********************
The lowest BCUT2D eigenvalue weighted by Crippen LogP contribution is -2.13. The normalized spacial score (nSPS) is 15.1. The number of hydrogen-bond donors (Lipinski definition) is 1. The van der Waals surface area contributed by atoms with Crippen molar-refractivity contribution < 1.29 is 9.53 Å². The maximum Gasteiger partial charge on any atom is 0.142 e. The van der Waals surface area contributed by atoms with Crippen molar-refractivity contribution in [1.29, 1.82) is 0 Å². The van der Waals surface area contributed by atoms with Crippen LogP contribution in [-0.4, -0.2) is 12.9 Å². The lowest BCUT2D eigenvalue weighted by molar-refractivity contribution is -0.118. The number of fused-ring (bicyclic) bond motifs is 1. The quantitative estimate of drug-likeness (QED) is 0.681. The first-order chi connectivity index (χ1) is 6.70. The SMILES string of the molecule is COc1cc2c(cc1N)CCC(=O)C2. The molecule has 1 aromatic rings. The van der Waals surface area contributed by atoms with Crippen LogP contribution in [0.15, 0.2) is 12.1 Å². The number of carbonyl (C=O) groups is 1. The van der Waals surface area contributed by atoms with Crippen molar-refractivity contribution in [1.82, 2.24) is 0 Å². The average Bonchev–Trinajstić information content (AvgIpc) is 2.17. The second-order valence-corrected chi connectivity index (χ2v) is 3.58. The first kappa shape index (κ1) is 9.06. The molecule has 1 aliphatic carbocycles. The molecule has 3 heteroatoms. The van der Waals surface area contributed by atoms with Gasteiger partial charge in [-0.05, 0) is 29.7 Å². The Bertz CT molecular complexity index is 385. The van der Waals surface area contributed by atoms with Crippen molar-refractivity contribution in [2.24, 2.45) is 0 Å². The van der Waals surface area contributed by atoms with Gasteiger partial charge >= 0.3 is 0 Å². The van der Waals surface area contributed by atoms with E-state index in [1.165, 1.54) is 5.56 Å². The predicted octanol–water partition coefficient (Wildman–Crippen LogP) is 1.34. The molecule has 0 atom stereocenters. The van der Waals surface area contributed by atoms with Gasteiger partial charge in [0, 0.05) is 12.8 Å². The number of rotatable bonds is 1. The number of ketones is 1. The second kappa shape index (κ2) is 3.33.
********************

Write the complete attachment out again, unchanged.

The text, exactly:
The lowest BCUT2D eigenvalue weighted by Crippen LogP contribution is -2.13. The normalized spacial score (nSPS) is 15.1. The number of hydrogen-bond donors (Lipinski definition) is 1. The van der Waals surface area contributed by atoms with Crippen molar-refractivity contribution < 1.29 is 9.53 Å². The maximum Gasteiger partial charge on any atom is 0.142 e. The van der Waals surface area contributed by atoms with Crippen molar-refractivity contribution in [1.29, 1.82) is 0 Å². The van der Waals surface area contributed by atoms with Crippen LogP contribution in [-0.4, -0.2) is 12.9 Å². The lowest BCUT2D eigenvalue weighted by molar-refractivity contribution is -0.118. The number of fused-ring (bicyclic) bond motifs is 1. The quantitative estimate of drug-likeness (QED) is 0.681. The first-order chi connectivity index (χ1) is 6.70. The SMILES string of the molecule is COc1cc2c(cc1N)CCC(=O)C2. The molecule has 1 aromatic rings. The van der Waals surface area contributed by atoms with Crippen LogP contribution in [0.15, 0.2) is 12.1 Å². The number of carbonyl (C=O) groups is 1. The van der Waals surface area contributed by atoms with Crippen molar-refractivity contribution in [1.82, 2.24) is 0 Å². The average Bonchev–Trinajstić information content (AvgIpc) is 2.17. The second-order valence-corrected chi connectivity index (χ2v) is 3.58. The first kappa shape index (κ1) is 9.06. The molecule has 1 aliphatic carbocycles. The molecule has 3 heteroatoms. The van der Waals surface area contributed by atoms with Gasteiger partial charge in [-0.05, 0) is 29.7 Å². The Bertz CT molecular complexity index is 385. The van der Waals surface area contributed by atoms with Crippen molar-refractivity contribution in [2.24, 2.45) is 0 Å². The van der Waals surface area contributed by atoms with Gasteiger partial charge >= 0.3 is 0 Å². The van der Waals surface area contributed by atoms with E-state index in [1.165, 1.54) is 5.56 Å². The predicted octanol–water partition coefficient (Wildman–Crippen LogP) is 1.34. The molecule has 0 atom stereocenters. The van der Waals surface area contributed by atoms with Gasteiger partial charge in [0, 0.05) is 12.8 Å². The number of rotatable bonds is 1. The number of ketones is 1. The second kappa shape index (κ2) is 3.33.